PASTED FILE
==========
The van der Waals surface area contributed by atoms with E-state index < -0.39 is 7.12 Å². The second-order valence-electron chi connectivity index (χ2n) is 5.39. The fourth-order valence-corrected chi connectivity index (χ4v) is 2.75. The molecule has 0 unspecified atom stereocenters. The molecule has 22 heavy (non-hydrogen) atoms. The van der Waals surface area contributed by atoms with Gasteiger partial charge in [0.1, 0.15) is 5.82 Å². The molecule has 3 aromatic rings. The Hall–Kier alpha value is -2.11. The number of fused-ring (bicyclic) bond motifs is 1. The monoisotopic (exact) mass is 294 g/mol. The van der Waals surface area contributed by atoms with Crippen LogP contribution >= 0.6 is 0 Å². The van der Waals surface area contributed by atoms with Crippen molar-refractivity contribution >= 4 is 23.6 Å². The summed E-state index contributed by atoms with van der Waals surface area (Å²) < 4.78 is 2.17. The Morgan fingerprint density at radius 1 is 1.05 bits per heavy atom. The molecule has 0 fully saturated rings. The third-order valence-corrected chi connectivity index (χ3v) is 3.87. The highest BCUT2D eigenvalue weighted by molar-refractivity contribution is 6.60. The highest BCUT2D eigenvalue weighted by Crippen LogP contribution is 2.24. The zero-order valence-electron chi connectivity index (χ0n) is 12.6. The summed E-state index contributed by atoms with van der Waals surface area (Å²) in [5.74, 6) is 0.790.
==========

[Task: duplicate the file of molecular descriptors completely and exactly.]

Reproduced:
The van der Waals surface area contributed by atoms with E-state index < -0.39 is 7.12 Å². The second-order valence-electron chi connectivity index (χ2n) is 5.39. The fourth-order valence-corrected chi connectivity index (χ4v) is 2.75. The molecule has 0 unspecified atom stereocenters. The molecule has 22 heavy (non-hydrogen) atoms. The van der Waals surface area contributed by atoms with Gasteiger partial charge in [0.1, 0.15) is 5.82 Å². The molecule has 3 aromatic rings. The Hall–Kier alpha value is -2.11. The number of fused-ring (bicyclic) bond motifs is 1. The monoisotopic (exact) mass is 294 g/mol. The van der Waals surface area contributed by atoms with Crippen LogP contribution >= 0.6 is 0 Å². The van der Waals surface area contributed by atoms with Crippen molar-refractivity contribution >= 4 is 23.6 Å². The summed E-state index contributed by atoms with van der Waals surface area (Å²) < 4.78 is 2.17. The Morgan fingerprint density at radius 1 is 1.05 bits per heavy atom. The molecule has 0 fully saturated rings. The third-order valence-corrected chi connectivity index (χ3v) is 3.87. The highest BCUT2D eigenvalue weighted by molar-refractivity contribution is 6.60. The highest BCUT2D eigenvalue weighted by Crippen LogP contribution is 2.24. The zero-order valence-electron chi connectivity index (χ0n) is 12.6. The summed E-state index contributed by atoms with van der Waals surface area (Å²) in [5.74, 6) is 0.790.